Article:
Jason D. Fodeman, M.D. internal medicine resident, writes an interesting post about the prescription drug crisis. He says:
The tragic death of Whitney Houston has once again shined the spotlight on the abuse of prescription drugs and the doctors who prescribe them. Legislators, experts and pundits are blaming physicians for liberally prescribing narcotics, but an honest debate must also examine how government policy has helped foster this crisis.
The abuse of prescription medications is not limited to Rodeo Drive and the Upper East Side. It is a national problem. From Crenshaw to Harlem, and practically everywhere in between, it plagues the practice of good medicine in both the inpatient and outpatient settings.
Inevitably, doctors with the power to prescribe these medications have found themselves at the center of the storm. Are physicians avaricious enablers looking to profit off the addiction of others or are they merely pawns desperately trying to stay afloat navigating the system legislators and regulators have established?
His answer is no, that’s it’s more complicated than that. I’m afraid physicians are being let of the hook. Please go read his whole post.
Chiropractors (and I am one) work with many pre and post-surgical patients suffering with back pain, joint problems, head aches, etc. The vast majority of patients use at least one medication. Most, many more. A scary number have used meds for non-medical reasons. They are not alone.
In the last couple years, easily over 50% of the patients are on some form of anti-depressant. Nearly 100% of patients who went to their MD’s first for some ache or pain are prescribed narcotics or muscle relaxants. No, that is not an exaggeration.
There is nothing quite so appalling as seeing a patient “not there” due to some psychotropic med or who is suffering drug withdrawals from trying to get off a narcotic for a relatively innocuous discomfort.
My feeling is that the medical profession, while harried and pressured by patients, just don’t see the harm in the medication. Most view it as an objective good and a benefit in the modern medical world. And while medications, and even narcotics, are indeed amazing advances, they are dangerous because they are so powerful and effective.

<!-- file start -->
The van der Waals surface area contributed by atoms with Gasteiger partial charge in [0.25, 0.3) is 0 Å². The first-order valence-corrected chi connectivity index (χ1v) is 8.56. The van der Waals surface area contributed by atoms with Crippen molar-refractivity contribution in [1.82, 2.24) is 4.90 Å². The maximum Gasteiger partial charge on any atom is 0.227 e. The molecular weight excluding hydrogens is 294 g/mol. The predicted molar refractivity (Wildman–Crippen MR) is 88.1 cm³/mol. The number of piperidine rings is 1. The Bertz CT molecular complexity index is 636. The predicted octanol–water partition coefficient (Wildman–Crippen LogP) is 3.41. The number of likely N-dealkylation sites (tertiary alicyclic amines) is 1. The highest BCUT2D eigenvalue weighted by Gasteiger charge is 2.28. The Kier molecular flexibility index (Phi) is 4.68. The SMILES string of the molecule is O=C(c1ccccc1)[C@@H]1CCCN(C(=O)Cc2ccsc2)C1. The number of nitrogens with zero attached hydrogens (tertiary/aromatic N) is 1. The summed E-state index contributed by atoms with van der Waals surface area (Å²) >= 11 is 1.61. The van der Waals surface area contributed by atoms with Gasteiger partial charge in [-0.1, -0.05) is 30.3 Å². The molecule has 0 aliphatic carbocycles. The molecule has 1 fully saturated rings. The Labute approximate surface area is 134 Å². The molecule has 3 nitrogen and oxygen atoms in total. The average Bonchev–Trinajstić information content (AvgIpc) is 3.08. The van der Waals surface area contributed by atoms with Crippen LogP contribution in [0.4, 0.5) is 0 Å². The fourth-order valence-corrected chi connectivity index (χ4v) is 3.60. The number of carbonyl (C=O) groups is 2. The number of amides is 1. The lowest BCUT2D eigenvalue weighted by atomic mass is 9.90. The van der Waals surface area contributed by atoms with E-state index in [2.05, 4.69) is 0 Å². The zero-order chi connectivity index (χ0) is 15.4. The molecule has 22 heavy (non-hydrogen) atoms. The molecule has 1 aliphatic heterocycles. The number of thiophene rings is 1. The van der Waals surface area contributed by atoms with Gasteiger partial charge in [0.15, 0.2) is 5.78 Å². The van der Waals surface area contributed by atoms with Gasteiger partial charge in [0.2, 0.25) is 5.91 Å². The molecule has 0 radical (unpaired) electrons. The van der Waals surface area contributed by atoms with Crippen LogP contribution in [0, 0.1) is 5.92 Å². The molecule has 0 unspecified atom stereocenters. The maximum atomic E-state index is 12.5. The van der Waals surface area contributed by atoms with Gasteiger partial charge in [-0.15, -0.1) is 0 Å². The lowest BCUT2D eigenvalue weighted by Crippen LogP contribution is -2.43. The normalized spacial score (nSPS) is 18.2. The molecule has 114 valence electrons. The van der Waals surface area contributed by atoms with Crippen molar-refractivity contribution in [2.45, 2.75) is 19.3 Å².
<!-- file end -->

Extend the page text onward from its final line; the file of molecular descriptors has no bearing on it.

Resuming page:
Very few docs watch their post-surgical or quasi-surgical (trying to not have patient go to surgery) patients closely. Many give huge prescriptions for narcotics instead of being circumspect and forcing the patient to come back for more meds if there’s trouble or prescribing something less pain-masking but easier to wean from.
A patient has to be very medication-wary themselves and press the doctor for alternatives.
Pain medication of the narcotic variety are psychologically as well as physically addictive. They remove the feeling of pain everywhere — body and mind. People don’t realize what pain they’re living with until it’s not there. Dangerous.
The solution to the problem of over-prescribing: doctors need to get into the mentality of least interventionist policy necessary. They also need to better monitor patients on psychotherapeutic and pain meds.
Most importantly, patients need to educate themselves. There’s this notion that narcotics or psychotropic meds are no big deal. Many friends and patients are shocked when I tell them something like this:
Caffeine –> Speed –> Ritalin, Adderall, and Dexedrine (ADD medication) –> Crystal meth
Those are stimulants, just as an example. There’s a reason why kids are smashing Adderall and snorting it. It’s a rush and it is more powerful than regular old speed.
Here are the order for narcotics:
Codeine (e.g. Tylenol #3) –> Hydrocodone (e.g. Vicodin) –> Oxycodone (e.g. Percocet, Oxycontin)